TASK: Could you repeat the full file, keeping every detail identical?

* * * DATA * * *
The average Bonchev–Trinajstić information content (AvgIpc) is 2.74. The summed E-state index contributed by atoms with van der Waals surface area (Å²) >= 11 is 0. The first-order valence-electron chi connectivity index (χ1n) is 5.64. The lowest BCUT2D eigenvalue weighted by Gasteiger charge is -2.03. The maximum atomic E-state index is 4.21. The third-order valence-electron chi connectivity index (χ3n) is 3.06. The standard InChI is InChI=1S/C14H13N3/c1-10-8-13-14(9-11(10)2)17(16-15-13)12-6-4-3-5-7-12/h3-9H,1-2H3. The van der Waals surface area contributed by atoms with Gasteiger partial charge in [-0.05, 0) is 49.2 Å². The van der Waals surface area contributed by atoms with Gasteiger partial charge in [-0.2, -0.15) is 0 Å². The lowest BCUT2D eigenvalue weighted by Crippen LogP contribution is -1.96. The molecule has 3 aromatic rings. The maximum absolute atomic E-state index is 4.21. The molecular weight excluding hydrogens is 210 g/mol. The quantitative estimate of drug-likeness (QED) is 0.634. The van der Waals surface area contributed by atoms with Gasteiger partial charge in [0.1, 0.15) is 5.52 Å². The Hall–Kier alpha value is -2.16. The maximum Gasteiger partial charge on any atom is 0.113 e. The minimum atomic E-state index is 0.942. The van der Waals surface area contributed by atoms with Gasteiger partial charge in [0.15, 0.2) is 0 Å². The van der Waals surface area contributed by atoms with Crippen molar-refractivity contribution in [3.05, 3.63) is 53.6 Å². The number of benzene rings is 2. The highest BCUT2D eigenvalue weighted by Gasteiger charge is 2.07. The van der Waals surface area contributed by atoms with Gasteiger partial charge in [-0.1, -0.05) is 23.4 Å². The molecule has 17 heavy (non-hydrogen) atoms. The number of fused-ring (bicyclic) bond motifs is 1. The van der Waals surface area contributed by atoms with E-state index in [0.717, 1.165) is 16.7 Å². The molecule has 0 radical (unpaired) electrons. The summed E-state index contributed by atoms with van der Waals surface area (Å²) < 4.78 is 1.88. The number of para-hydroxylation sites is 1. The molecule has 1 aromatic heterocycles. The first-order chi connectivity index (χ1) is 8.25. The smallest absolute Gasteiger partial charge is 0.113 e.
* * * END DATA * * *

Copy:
The average Bonchev–Trinajstić information content (AvgIpc) is 2.74. The summed E-state index contributed by atoms with van der Waals surface area (Å²) >= 11 is 0. The first-order valence-electron chi connectivity index (χ1n) is 5.64. The lowest BCUT2D eigenvalue weighted by Gasteiger charge is -2.03. The maximum atomic E-state index is 4.21. The third-order valence-electron chi connectivity index (χ3n) is 3.06. The standard InChI is InChI=1S/C14H13N3/c1-10-8-13-14(9-11(10)2)17(16-15-13)12-6-4-3-5-7-12/h3-9H,1-2H3. The van der Waals surface area contributed by atoms with Gasteiger partial charge in [-0.05, 0) is 49.2 Å². The van der Waals surface area contributed by atoms with Gasteiger partial charge in [-0.2, -0.15) is 0 Å². The lowest BCUT2D eigenvalue weighted by Crippen LogP contribution is -1.96. The molecule has 3 aromatic rings. The maximum absolute atomic E-state index is 4.21. The molecular weight excluding hydrogens is 210 g/mol. The quantitative estimate of drug-likeness (QED) is 0.634. The van der Waals surface area contributed by atoms with Gasteiger partial charge in [0.1, 0.15) is 5.52 Å². The Hall–Kier alpha value is -2.16. The maximum Gasteiger partial charge on any atom is 0.113 e. The minimum atomic E-state index is 0.942. The van der Waals surface area contributed by atoms with Gasteiger partial charge in [0.15, 0.2) is 0 Å². The van der Waals surface area contributed by atoms with Crippen molar-refractivity contribution in [3.05, 3.63) is 53.6 Å². The number of benzene rings is 2. The highest BCUT2D eigenvalue weighted by Gasteiger charge is 2.07. The van der Waals surface area contributed by atoms with Gasteiger partial charge in [-0.1, -0.05) is 23.4 Å². The molecule has 17 heavy (non-hydrogen) atoms. The number of fused-ring (bicyclic) bond motifs is 1. The van der Waals surface area contributed by atoms with E-state index in [0.717, 1.165) is 16.7 Å². The molecule has 0 radical (unpaired) electrons. The summed E-state index contributed by atoms with van der Waals surface area (Å²) < 4.78 is 1.88. The number of para-hydroxylation sites is 1. The molecule has 1 aromatic heterocycles. The first-order chi connectivity index (χ1) is 8.25. The smallest absolute Gasteiger partial charge is 0.113 e.